For some examples, check these out:

Oculus Rift 3D GoPro Movie – Down to the Clouds

BeMe Cam: Linnanmäki Roller Coaster – Oculus Rift edition



It’s not strictly an app but your first stop should be Google’s Chrome page for cardboard. Fire it up in the Chrome browser and you get a range of things to look at and play. There’s a basic game, some great music visualisation software, real-world 360 degree video and even some stereoscopic images for days gone by. It’s a great little selection of goodies.


The closest to proper VR you’ll find on the Play Store at present is this holiday walkabout. There’s a small virtual world to explore, you can look around, and move about by looking at your feet to start or stop walking, and then facing in the direction you want to go. You can head indoors, go upstairs and look at the view. There’s not much to it, but it works very well.


This simple app takes you on a rollercoaster ride. The graphics are pretty basic but the sensation of speed and movement is compelling and was enough to confuse both our stomach and inner ear. Well worth a ride.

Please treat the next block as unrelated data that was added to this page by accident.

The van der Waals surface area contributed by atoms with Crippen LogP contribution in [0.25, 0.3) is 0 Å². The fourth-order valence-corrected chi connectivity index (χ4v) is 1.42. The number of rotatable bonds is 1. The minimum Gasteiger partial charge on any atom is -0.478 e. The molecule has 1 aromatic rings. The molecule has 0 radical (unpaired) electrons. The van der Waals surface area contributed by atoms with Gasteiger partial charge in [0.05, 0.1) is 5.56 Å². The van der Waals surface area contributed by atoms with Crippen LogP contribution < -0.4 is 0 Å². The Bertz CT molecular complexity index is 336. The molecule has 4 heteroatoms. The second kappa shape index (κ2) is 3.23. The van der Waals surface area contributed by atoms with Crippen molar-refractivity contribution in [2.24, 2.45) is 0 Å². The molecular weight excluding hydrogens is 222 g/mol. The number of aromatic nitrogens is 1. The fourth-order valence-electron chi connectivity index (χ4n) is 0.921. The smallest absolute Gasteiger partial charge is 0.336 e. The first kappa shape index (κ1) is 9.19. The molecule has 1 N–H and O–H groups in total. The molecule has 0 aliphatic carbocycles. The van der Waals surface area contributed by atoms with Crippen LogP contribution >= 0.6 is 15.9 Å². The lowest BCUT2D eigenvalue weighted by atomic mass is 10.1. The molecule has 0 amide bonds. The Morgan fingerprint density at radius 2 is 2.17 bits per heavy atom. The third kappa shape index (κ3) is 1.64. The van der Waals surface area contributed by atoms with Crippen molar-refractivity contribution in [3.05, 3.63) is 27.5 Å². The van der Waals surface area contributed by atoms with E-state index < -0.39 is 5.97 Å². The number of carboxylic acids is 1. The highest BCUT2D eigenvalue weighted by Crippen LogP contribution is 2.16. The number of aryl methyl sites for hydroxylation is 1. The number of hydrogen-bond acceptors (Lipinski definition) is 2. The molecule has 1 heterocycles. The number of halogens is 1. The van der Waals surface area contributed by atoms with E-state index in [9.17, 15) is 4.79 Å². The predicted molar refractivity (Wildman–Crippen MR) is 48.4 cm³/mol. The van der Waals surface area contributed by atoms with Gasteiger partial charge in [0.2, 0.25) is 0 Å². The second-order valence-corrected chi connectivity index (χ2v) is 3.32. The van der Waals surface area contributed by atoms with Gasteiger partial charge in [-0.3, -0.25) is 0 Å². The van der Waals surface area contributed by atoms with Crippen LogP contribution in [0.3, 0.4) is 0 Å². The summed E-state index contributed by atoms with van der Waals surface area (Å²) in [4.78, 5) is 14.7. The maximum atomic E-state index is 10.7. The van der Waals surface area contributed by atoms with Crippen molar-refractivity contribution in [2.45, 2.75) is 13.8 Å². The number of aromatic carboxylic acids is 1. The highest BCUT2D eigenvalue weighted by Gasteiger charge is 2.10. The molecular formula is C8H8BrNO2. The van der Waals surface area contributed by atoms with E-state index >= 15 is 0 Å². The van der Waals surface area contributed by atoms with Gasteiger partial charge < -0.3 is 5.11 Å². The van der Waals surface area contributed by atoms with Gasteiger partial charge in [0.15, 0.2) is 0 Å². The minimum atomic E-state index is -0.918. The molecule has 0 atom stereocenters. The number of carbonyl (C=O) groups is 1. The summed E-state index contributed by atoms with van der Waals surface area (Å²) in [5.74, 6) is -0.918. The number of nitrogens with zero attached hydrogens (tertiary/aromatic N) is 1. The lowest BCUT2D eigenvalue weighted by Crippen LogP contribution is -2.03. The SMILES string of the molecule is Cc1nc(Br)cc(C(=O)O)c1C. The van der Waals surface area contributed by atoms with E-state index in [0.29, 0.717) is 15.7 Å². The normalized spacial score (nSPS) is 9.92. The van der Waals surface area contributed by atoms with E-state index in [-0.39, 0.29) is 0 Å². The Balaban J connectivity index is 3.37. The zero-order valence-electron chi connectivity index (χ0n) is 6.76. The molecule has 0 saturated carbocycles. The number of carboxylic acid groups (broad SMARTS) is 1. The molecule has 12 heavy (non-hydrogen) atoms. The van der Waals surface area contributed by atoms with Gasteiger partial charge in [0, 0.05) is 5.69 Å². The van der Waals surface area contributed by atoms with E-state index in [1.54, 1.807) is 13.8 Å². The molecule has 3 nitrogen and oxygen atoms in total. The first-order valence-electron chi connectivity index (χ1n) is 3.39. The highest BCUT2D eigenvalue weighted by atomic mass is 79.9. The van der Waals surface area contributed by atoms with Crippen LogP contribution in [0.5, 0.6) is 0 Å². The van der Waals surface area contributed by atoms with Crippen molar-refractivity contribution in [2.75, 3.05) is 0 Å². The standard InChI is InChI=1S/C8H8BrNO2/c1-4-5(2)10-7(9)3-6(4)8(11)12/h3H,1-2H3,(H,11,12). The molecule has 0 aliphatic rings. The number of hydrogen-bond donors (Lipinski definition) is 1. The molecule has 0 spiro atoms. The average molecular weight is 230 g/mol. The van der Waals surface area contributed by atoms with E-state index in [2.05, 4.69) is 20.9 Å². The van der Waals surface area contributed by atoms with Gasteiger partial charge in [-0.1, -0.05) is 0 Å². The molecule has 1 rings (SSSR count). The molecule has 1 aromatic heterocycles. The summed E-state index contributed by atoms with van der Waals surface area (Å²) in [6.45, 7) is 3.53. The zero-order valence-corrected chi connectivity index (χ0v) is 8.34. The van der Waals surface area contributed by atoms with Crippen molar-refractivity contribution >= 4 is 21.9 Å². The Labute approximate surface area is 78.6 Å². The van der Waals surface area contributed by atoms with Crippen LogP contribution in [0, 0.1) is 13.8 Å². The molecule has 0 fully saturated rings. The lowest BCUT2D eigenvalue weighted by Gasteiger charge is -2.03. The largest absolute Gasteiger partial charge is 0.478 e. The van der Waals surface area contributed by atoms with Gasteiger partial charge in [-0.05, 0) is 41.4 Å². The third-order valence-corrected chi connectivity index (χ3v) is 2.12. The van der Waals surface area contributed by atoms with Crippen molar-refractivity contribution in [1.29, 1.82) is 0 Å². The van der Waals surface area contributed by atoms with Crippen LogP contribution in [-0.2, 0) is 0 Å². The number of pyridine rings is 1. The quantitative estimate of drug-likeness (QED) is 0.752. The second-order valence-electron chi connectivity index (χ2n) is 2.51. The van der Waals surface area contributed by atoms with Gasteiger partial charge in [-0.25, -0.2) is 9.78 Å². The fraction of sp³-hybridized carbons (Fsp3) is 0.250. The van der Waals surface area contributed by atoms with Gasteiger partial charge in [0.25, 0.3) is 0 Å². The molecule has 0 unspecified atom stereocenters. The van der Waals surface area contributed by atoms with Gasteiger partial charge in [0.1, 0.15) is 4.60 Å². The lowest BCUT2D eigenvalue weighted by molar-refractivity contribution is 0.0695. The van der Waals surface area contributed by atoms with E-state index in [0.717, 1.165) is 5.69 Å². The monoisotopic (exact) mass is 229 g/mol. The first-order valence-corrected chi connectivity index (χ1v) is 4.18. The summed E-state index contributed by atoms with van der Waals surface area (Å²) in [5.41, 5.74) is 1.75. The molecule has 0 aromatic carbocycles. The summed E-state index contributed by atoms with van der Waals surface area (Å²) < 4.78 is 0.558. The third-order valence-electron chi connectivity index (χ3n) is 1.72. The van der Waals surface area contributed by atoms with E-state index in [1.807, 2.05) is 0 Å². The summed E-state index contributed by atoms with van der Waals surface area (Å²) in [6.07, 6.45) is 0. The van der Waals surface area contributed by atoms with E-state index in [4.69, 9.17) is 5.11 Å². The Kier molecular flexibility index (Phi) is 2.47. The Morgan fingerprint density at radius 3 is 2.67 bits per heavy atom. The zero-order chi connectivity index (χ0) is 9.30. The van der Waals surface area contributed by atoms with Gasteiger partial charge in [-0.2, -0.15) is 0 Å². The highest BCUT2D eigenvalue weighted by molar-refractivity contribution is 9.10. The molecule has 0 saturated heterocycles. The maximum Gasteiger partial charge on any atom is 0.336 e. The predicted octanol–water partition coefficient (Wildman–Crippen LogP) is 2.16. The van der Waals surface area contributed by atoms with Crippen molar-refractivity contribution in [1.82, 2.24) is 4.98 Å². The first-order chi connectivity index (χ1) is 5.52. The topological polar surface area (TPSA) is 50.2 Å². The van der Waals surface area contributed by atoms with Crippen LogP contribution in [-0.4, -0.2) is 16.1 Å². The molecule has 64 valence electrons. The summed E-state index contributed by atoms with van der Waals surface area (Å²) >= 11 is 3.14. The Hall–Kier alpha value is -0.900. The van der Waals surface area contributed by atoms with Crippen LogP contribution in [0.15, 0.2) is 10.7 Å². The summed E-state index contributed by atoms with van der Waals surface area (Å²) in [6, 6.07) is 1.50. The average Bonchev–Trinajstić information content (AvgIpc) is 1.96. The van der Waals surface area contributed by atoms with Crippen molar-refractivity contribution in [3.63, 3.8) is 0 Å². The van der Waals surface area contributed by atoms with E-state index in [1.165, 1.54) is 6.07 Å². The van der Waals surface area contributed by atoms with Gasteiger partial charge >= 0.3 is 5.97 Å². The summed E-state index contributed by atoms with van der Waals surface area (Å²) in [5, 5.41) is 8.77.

You’re probably familiar with the classic arcade game Asteroids and this is pretty much the same. The big difference is that you’re aiming with your head, which takes quite a toll on your neck as you constantly scan the void for incoming threats. Your gun fires automatically when you aim at an incoming rock, so there’s no fire button needed. A simple game, and one that shows how much more physical VR gaming will be.


Looking for something a little more sedate then this VR demo could be just the thing. You simply sit and watch lanterns floating above you across a lake. You can adjust the view angle for different headsets to get it just right and there’s a full day/night cycle as well. All very pleasing to the eye.

We’ll add more apps as we work our way through those available.